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The 10 Reasons New Products Fail (according to science)

minute read

Have you ever launched a new product that failed? Or have you ever watched a new product fail right after launch? 

It might seem like a mystery - why some products fail and others fly off the shelves. But there's more science (and behavioral patterns) behind these fails than you might think. 

In 2016, a group of researchers set out to examine how habits play into product failure. Along the way they discovered that new product fails had a lot in common, and put together the following list. 

Can you spot the reasons you - or someone else's - product failed? 


The 10 Reasons New Products Fail

Physical risk

People don't adopt a product because they think it might be dangerous or pose a risk to their health.

Customers might think to themselves: “I’m curious to try a cannabis product to help my arthritis, but what if the side effects are worse than my prescribed medication?”

Functional risk

People don't buy a product because they're not sure how it'll work with something they already own (or plan to buy in the future). 

Customers might think to themselves: “I already own all Apple products, so if I buy a Samsung phone I think I’ll have compatibility issues with the rest of my electronics.”

Social risk

People don't adopt a product because they're afraid of what other people will think. 

Customers might think to themselves: “What will my friends think if I buy this cute purse from AliExpress instead of the LV bag they’re all carrying?”

Economic risk

People don't adopt a product because they don't know if it's financially "worth it" or think it might go on sale or lose value. 

Customers might think to themselves: “I’m not sure the new Tesla is worth the price, I’ve heard they have a lot of quality issues.” or “I think LA is becoming a less attractive place to live, so if I buy a house here I might lose money - I’ll just keep renting.”

Perceived switching costs

People don't buy a product because it's too hard to figure out how to switch from their old product to this new product. 

Customers might think to themselves: “This new cloud accounting software called Freshbooks looks too hard to figure out and I’ll have to import all of my data, but Quickbooks has been working for my business for 10 years.”

Exposure to information about a competing product

People don't buy a product because they're more familiar with a competitor.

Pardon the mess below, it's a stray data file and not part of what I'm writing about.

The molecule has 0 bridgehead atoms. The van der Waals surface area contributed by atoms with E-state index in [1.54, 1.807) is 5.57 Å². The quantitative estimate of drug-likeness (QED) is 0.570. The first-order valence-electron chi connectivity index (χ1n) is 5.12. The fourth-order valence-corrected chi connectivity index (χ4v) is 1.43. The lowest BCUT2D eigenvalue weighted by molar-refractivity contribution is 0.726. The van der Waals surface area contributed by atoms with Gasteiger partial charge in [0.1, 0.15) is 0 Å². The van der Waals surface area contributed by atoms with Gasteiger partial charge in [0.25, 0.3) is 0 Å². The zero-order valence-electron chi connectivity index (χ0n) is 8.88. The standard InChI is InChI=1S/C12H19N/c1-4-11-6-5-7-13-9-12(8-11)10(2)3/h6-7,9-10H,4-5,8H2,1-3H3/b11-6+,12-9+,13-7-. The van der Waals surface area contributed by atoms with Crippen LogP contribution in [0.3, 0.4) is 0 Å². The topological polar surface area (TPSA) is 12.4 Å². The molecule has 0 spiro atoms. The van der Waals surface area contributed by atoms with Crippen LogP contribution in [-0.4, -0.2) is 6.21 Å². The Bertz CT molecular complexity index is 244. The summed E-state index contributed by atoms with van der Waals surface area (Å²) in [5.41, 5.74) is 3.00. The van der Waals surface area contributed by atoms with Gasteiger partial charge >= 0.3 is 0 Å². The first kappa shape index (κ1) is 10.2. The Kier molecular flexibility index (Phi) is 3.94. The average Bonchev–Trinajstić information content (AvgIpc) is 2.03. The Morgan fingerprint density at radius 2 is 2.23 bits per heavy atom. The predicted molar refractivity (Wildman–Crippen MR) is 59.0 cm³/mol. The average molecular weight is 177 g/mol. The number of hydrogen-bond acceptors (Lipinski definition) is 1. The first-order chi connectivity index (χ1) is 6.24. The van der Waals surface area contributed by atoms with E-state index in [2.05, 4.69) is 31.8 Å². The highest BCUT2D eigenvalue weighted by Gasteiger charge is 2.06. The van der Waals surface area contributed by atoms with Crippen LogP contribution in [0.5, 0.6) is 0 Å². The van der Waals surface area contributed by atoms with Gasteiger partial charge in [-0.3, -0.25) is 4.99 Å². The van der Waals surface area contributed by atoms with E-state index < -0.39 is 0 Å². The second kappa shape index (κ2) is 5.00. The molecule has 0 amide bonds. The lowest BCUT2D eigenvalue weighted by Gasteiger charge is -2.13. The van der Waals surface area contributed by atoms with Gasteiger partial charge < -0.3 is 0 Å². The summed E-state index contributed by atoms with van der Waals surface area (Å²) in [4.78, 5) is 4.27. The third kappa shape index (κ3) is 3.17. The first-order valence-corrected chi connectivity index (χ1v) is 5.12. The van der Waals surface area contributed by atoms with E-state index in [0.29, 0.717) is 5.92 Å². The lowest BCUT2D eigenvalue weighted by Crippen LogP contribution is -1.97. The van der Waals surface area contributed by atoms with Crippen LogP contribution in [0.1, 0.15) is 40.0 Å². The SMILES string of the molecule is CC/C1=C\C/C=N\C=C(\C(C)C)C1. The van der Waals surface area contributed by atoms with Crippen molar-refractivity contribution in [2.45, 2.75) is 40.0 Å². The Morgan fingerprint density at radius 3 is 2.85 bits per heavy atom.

Customers might think to themselves: “I’m just more familiar with a PC, so I think I’ll stick with Dell and not try a MacBook.”

Sticking with an existing product that’s working

People don't adopt a new product because they believe the one they have is working just fine. 

Customers might think to themselves: “I don’t need to join a fancy fintech like Monzo, because my Citibank (or Lloyds) account is working just fine.”

Slipping back into an existing habit

People don't buy a product because they don't want to change their habits to use something new. 

Customers might think to themselves: “I tried making my own bread by buying a fancy Williams and Sonoma bread maker, but I just kept forgetting to take it out of the pantry and use it. Plus, I kept forgetting I had it and would pick up bread at the store.”

Not aware or don’t care about new products 

People don't know about a product or they think it's not a product that's made for "people like me."

Customers might think to themselves: “I’m not really interested in getting an Apple Watch - like, what does it even do?”

Don’t want to change

People don't buy a new product because they just don't want to change. 

Customers might think to themselves: “Sure, I could get an electric car but where am I going to charge it? It just seems really complicated and my gas-powered truck feels simpler.”


Bonus: If you want to dive deeper on the reasons why people don't buy, the supporting studies for each driver that were included in the original paper on page three, or take a look at the snip below:


The Bottom Line

Knowing about these potential reasons for failure isn't enough to stop a product from failing. You also have to systematically identify and have a plan to overcome these issues.

Don't stop at reading this list, ask yourself:

  • Have we asked customers not why they would buy this product, but what would be stopping them from buying this product?
  • Have we observed customers' behavior when presented with the product? What do their behaviors seem to be saying about what is or isn't interesting to them about this product?
  • Have we addressed these reasons to not buy a product in our marketing plan? How might we be prepared if customers don't respond to these efforts?

About the author

Jen Clinehens, MS/MBA

Hi 👋 I'm Jen Clinehens (MS, MBA) the founder and Managing Director of Choice Hacking.

I started Choice Hacking in 2021 to help marketers and entrepreneurs figure out what makes buyers tick, and elevate their work using behavioral science, marketing psychology, and AI.

If you want to learn more, check out links to my newsletter, podcast, YouTube channel and other free resources below 👇


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